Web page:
Thursday, December 30, 2010
Hands of God and Adam, Michelangelo
All the communications technology at our disposal today is enabling us to be continually connected, but is the time invested at the expense of time needed to establish lasting personal contacts, i.e., Is texting and Facebook becoming a forum where we can all be impersonally alone together? Just asking. I think these new media are helpful as long as we don’t burn an unbalanced amount of time at the expense of the face time required to establish real meaningful relationships.
I learned the hard way not to hit the “send” key when responding to an irritating e-mail or perhaps text message. It’s best to hit the “send later” key when firing off a knee jerk reaction to someone who has tweaked your jaw--especially when that person is not in the same room facing you. The eyes are the window to the soul. Body language speaks louder than most words. If you took the time to use face time for the contact, you most assuredly would not react the same—now it’s more personal. But an impersonal, electronic response can be much less intimidating for the sender.
Most of us have figured out that establishing and maintaining a relationship involves a significant investment of our time—something that seems to be in constant short supply these days. Most of us have come to realize that to live a fulfilling and less stressful life we must constantly be aware of the need to balance our personal relationships with our work time and our spiritual time. Hopefully, all of the time spent on all of this emerging technology won’t be mistaken for the quality contact time needed for the kind of fulfilling relationships most of us humans need to maintain a healthy and joy filled life.
Here’s an acid test. The next time any of us are tempted to have a rather serious exchange with someone, we need to think about how our creator God would consider receiving the message as a Facebook, e-mail or text format. When we open our hearts and genuinely pray to our creator, we are making genuine contact. When we are not so sincere or mentally prepared to make that connection, the prayer is quite possibly treated as the impersonal communiqué that it represents.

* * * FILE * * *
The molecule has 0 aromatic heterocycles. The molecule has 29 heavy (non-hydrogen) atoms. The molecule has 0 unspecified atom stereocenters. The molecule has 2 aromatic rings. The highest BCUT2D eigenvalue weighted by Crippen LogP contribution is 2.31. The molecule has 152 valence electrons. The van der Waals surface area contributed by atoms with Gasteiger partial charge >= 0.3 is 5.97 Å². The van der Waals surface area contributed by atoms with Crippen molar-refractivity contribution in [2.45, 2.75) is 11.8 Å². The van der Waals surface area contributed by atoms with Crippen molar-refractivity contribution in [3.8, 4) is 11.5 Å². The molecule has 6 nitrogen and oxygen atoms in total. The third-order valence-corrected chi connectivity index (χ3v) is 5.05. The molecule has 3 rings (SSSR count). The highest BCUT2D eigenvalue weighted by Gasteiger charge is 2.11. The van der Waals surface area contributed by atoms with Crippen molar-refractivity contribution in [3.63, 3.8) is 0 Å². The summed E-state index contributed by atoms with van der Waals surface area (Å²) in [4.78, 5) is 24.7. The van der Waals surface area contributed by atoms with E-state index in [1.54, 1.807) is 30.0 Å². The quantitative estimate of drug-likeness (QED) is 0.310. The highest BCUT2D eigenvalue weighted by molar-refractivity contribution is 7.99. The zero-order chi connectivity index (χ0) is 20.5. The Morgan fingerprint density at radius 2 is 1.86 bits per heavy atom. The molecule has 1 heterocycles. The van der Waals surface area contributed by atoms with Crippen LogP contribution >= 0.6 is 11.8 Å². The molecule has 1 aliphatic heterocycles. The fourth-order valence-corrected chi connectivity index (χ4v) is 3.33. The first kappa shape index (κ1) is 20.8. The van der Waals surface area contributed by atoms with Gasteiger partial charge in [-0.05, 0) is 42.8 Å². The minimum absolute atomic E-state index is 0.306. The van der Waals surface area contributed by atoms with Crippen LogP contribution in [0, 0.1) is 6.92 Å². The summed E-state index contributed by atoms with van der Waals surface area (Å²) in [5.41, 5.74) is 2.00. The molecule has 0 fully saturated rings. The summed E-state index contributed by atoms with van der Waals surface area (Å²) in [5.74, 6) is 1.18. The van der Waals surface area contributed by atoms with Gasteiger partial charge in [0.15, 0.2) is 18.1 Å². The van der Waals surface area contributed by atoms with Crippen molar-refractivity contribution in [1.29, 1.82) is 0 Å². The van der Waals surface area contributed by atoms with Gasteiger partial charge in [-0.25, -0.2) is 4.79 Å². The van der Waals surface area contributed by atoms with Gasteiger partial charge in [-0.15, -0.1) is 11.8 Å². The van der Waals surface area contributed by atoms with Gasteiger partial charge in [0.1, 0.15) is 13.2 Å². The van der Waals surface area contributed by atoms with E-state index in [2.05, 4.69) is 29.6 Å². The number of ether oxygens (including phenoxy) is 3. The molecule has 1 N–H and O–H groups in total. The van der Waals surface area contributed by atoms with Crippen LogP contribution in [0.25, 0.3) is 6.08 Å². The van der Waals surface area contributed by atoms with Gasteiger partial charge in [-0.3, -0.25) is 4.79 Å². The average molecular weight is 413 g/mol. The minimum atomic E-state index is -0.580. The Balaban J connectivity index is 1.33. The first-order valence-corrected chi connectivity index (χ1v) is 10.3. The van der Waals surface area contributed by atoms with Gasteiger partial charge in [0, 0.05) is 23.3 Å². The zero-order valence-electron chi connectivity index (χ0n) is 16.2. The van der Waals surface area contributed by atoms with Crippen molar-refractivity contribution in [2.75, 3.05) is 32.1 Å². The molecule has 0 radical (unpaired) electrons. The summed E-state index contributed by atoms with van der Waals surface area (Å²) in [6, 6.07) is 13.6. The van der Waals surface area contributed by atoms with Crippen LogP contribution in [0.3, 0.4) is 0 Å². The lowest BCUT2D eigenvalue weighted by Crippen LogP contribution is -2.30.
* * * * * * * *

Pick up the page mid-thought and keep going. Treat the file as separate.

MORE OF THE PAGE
Monday, December 27, 2010
Saturday, December 25, 2010
Christmas Sunset, Jamestown, NC
It occurred to me as I attended the Christmas Eve service of my sixty eighth year that it’s possible that I have seldom if ever missed participating in this service in all those years. I have always been in the presence of family on that evening. Your circle of family can be defined as your immediate blood relatives. It can be expanded to include close friends, but I think we generally consider family to include those closest to us who share a bond and have been permitted access to our defense shields. It also occurred to me that the family I attended the service with on this year of the twilight of my life was neither the family I was with during my childhood nor the family I was with in my early adulthood. My earliest remembrance is the Christmas Eve services where all of us children memorized a verse from Luke’s Christmas story from the second chapter of his book. Siblings and cousins participated and proud parents watched anxiously in the pews. Once we all joined in singing Silent Night, the early evening service was over and we would be given a brown paper sack with shelled nuts, apples and oranges to take home as a Christmas gift. We would hurry home and then and only then would we be permitted to unwrap the few Christmas presents bearing our name under the small evergreen tree. I don’t ever remember the air outside being anything but fresh and cool and invigorating once I emerged from the service. Yes, that relates to the time of year, but it also relates to the exhilarating story of Jesus’ birth and the spirit angels’ good tidings of the arrival of a savior for all the world. Mary alone initially understood that the child she would deliver would soon deliver her.